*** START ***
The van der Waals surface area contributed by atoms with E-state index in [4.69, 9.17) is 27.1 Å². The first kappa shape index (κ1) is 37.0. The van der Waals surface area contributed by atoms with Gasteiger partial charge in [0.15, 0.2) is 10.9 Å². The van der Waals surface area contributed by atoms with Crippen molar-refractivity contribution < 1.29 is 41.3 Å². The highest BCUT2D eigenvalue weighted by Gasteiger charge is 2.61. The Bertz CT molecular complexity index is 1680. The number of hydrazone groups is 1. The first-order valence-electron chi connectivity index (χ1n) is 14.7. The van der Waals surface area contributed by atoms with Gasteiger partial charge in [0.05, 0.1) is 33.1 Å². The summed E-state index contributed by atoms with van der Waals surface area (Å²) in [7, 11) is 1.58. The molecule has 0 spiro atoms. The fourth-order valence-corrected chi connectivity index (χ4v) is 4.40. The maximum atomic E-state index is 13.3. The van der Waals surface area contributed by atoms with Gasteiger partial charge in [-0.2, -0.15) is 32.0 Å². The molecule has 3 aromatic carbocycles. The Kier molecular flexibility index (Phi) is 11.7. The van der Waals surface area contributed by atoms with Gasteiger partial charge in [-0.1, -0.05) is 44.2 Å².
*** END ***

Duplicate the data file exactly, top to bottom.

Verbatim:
The van der Waals surface area contributed by atoms with E-state index in [4.69, 9.17) is 27.1 Å². The first kappa shape index (κ1) is 37.0. The van der Waals surface area contributed by atoms with Gasteiger partial charge in [0.15, 0.2) is 10.9 Å². The van der Waals surface area contributed by atoms with Crippen molar-refractivity contribution < 1.29 is 41.3 Å². The highest BCUT2D eigenvalue weighted by Gasteiger charge is 2.61. The Bertz CT molecular complexity index is 1680. The number of hydrazone groups is 1. The first-order valence-electron chi connectivity index (χ1n) is 14.7. The van der Waals surface area contributed by atoms with Gasteiger partial charge in [0.05, 0.1) is 33.1 Å². The summed E-state index contributed by atoms with van der Waals surface area (Å²) in [7, 11) is 1.58. The molecule has 0 spiro atoms. The fourth-order valence-corrected chi connectivity index (χ4v) is 4.40. The maximum atomic E-state index is 13.3. The van der Waals surface area contributed by atoms with Gasteiger partial charge in [-0.2, -0.15) is 32.0 Å². The molecule has 3 aromatic carbocycles. The Kier molecular flexibility index (Phi) is 11.7. The van der Waals surface area contributed by atoms with Gasteiger partial charge in [-0.1, -0.05) is 44.2 Å².